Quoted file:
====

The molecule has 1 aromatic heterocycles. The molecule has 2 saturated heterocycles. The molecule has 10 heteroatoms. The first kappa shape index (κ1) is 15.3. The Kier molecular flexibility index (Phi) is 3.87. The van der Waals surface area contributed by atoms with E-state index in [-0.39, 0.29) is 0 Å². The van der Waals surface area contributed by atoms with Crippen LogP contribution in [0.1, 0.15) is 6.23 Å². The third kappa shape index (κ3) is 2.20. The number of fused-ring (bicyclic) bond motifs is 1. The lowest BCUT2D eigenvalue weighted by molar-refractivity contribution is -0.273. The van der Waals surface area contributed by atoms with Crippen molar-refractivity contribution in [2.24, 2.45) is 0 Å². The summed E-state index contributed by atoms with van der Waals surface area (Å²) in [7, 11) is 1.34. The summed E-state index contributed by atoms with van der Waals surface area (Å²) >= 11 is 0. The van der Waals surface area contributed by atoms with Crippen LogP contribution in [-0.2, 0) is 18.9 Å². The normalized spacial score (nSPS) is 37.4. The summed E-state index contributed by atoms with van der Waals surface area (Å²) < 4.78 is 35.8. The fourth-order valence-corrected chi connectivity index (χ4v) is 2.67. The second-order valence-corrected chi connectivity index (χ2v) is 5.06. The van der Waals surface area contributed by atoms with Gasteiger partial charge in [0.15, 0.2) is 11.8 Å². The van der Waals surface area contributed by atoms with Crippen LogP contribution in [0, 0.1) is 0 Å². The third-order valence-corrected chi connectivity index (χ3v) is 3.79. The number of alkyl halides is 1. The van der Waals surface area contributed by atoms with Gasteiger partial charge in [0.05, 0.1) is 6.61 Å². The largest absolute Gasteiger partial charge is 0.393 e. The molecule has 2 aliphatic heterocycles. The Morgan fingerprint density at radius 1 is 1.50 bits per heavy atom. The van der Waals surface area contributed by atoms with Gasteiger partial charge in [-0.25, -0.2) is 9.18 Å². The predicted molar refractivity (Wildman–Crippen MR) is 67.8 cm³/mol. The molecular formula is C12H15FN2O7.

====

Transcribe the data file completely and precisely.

The molecule has 1 aromatic heterocycles. The molecule has 2 saturated heterocycles. The molecule has 10 heteroatoms. The first kappa shape index (κ1) is 15.3. The Kier molecular flexibility index (Phi) is 3.87. The van der Waals surface area contributed by atoms with E-state index in [-0.39, 0.29) is 0 Å². The van der Waals surface area contributed by atoms with Crippen LogP contribution in [0.1, 0.15) is 6.23 Å². The third kappa shape index (κ3) is 2.20. The number of fused-ring (bicyclic) bond motifs is 1. The lowest BCUT2D eigenvalue weighted by molar-refractivity contribution is -0.273. The van der Waals surface area contributed by atoms with Crippen molar-refractivity contribution in [2.24, 2.45) is 0 Å². The summed E-state index contributed by atoms with van der Waals surface area (Å²) in [7, 11) is 1.34. The summed E-state index contributed by atoms with van der Waals surface area (Å²) >= 11 is 0. The van der Waals surface area contributed by atoms with Crippen LogP contribution in [-0.2, 0) is 18.9 Å². The normalized spacial score (nSPS) is 37.4. The summed E-state index contributed by atoms with van der Waals surface area (Å²) < 4.78 is 35.8. The fourth-order valence-corrected chi connectivity index (χ4v) is 2.67. The second-order valence-corrected chi connectivity index (χ2v) is 5.06. The van der Waals surface area contributed by atoms with Gasteiger partial charge in [0.15, 0.2) is 11.8 Å². The van der Waals surface area contributed by atoms with Crippen LogP contribution in [0, 0.1) is 0 Å². The third-order valence-corrected chi connectivity index (χ3v) is 3.79. The number of alkyl halides is 1. The van der Waals surface area contributed by atoms with Gasteiger partial charge in [0.05, 0.1) is 6.61 Å². The largest absolute Gasteiger partial charge is 0.393 e. The molecule has 2 aliphatic heterocycles. The Morgan fingerprint density at radius 1 is 1.50 bits per heavy atom. The van der Waals surface area contributed by atoms with Gasteiger partial charge in [-0.25, -0.2) is 9.18 Å². The predicted molar refractivity (Wildman–Crippen MR) is 67.8 cm³/mol. The molecular formula is C12H15FN2O7.